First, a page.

There are three central key points as to why tablets and touch technology, in the form of slate devices, including the iPad, are not designed for the student market yet.
1. Tablets are too expensive. Though the Generation Y have one of the highest levels of expendable income, students and the like are still conscientious consumers and find it difficult to part their cash with devices without a killer feature. Why trade in a MacBook for an iPad when they offer vastly the same function, with if anything a more limited hardware capacity?
2. Not around long enough for a decent judgement call. These devices are still new, and the younger generation appreciate new technology and still want to get their hands on these trendsetting devices. Yet physically parting with hard earned (or parent-pushed) money on devices that have yet been tried and tested in industry will be too risky for younger consumers.
Again, the dust needs to settle in the market to allow the weak tablets to fail and thus filtering the better devices to the top.
Tablets are not devices for productivity. My tx2 multi-touch laptop has a keyboard, used extensively over the touch-screen functions, whereas when using an iPad, the browsing functionality is perfect with an interface designed with touch in mind.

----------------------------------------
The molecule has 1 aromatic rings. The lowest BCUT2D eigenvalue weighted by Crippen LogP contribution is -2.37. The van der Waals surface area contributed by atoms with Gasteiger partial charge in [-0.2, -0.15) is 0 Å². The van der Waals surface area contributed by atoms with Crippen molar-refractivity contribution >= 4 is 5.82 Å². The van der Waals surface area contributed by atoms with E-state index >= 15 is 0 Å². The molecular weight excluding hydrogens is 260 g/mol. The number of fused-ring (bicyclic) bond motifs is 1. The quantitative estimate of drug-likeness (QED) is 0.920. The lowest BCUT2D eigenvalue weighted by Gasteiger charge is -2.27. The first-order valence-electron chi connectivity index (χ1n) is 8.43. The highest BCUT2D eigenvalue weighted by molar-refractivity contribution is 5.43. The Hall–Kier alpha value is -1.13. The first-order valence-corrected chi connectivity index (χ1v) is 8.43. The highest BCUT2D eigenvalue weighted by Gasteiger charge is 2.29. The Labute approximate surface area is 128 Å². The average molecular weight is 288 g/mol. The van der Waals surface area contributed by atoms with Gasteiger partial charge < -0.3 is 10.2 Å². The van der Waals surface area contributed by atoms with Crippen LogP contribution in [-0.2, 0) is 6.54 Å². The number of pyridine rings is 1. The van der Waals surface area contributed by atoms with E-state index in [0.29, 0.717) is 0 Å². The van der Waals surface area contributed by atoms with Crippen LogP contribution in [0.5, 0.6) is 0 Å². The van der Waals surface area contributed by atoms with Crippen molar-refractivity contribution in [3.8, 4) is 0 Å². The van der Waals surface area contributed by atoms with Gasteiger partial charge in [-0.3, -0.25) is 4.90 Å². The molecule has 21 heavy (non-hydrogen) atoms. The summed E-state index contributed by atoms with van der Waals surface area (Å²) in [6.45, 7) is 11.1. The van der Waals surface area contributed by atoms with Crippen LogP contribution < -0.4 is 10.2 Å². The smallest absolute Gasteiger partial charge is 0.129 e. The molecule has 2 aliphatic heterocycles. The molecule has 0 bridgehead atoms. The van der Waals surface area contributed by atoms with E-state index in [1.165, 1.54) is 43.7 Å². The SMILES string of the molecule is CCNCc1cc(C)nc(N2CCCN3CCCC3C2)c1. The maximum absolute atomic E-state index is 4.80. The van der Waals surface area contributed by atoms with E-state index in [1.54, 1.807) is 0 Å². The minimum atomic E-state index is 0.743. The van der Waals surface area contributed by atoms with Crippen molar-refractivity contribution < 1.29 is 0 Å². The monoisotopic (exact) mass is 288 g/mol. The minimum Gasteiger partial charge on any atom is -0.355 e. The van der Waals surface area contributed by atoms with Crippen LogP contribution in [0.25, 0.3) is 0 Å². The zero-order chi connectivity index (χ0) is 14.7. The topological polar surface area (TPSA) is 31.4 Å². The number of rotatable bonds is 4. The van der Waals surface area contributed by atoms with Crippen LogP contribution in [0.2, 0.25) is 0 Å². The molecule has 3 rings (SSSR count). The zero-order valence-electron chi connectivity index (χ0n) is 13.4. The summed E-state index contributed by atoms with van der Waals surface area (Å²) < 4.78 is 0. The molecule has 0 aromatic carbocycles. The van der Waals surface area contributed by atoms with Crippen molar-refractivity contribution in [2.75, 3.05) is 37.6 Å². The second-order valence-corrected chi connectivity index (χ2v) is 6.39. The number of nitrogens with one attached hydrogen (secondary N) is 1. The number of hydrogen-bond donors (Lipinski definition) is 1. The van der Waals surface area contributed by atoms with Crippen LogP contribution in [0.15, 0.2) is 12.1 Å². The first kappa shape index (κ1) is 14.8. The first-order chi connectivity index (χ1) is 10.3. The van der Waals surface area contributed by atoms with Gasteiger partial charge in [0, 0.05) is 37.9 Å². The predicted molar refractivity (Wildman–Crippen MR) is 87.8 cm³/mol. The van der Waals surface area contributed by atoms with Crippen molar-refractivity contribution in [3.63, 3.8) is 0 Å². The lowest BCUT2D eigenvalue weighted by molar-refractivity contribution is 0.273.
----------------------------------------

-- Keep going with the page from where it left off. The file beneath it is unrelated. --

But browsing only offers a fraction of the overall story. The iPad for all it is worth, just to take a more popular example of tablet devices on the market, still punches above its weight with a starting price for $499. The productive student won't even break the $300 mark if they cannot use a device for actual work, instead of the fun features that tablets and slates offers. A netbook, therefore, is still the more tempting option, even if they are lumbered with an operating system they do not prefer.
Would a hybrid device tempt you over a netbook or a tablet?